Commenter's Profile Image Carl Steinberg
January 6th, 2015
I also have suffered for many years with inconsistency in using mandibular blocks for molar anesthesia. Fortunately since 2002 I have not used mandibular blocks and have had predictable results with long buccal and PDL injections using Septocaine and 30 gauge short needles. Carl Steinberg
Commenter's Profile Image Sunoji
May 13th, 2015
I am not a Dentist. Why should a whole quadrant be blocked when working only on one or two molars? Will it be less painful if the solution (Lido or Septo or whatever) is deposited in increments? Say 0.2 mm initially and then more. Thanks!
Commenter's Profile Image Sunoji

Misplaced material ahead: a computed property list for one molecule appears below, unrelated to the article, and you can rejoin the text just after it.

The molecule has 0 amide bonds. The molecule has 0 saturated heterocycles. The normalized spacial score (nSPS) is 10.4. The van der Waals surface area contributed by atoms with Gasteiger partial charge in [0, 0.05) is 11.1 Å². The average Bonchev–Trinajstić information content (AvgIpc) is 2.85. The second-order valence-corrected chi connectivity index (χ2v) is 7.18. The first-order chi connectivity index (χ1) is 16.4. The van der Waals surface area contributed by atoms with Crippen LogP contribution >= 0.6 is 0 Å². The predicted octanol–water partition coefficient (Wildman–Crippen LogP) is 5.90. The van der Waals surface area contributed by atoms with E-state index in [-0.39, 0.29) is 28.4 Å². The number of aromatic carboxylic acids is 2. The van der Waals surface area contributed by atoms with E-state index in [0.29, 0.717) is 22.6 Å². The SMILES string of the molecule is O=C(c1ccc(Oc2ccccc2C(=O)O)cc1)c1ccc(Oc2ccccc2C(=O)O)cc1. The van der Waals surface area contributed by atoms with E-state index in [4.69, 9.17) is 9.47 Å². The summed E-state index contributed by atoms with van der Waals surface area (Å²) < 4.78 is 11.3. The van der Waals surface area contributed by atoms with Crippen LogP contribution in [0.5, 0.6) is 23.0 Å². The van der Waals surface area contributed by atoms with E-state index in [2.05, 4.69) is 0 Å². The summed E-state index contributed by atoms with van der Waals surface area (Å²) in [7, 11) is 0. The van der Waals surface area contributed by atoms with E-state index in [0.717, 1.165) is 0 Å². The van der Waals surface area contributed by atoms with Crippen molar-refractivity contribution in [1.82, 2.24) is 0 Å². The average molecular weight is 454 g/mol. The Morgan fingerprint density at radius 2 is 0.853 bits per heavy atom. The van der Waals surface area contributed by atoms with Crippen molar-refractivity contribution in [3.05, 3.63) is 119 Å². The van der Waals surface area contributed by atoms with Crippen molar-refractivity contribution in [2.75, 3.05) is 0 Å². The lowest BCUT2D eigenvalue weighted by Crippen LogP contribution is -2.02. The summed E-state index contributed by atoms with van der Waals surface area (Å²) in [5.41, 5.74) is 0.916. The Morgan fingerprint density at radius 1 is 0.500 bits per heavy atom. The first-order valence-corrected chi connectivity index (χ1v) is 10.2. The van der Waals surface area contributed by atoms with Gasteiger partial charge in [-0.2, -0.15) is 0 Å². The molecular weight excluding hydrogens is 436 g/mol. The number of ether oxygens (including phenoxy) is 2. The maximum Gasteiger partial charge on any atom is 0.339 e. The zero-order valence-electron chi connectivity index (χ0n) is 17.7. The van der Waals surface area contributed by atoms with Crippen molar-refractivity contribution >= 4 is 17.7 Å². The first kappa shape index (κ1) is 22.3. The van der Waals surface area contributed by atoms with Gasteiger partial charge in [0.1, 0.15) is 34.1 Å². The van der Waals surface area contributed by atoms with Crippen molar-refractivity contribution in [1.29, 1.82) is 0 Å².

May 13th, 2015
Apologies for the typo in my above post, should have been 0.2 cc.
Commenter's Profile Image Wayne Gedutis
May 20th, 2015
Ive been using prilocaine with 1:200,000 for everything, surgery included for the last 40 years and have had only rare occasions where the anesthesia is not profound. Quick onset, profound anesthesia, and as quick return to normal. Just sayin
Commenter's Profile Image Sunoji
May 21st, 2015
@Wayne, I am not sure if you were passing any information to me specifically, but I was more wondering if the bradykinin thingy would not be able to act much if some anesthesia is initially deposited before the needle delves further or sends in more solution. I think patients dont care much if you have another jab as long as the next one is not as painful as the first. (at least I dont, nerve injury is a risk thats part of any invasive procedure, isnt it?) Thanks Anyways!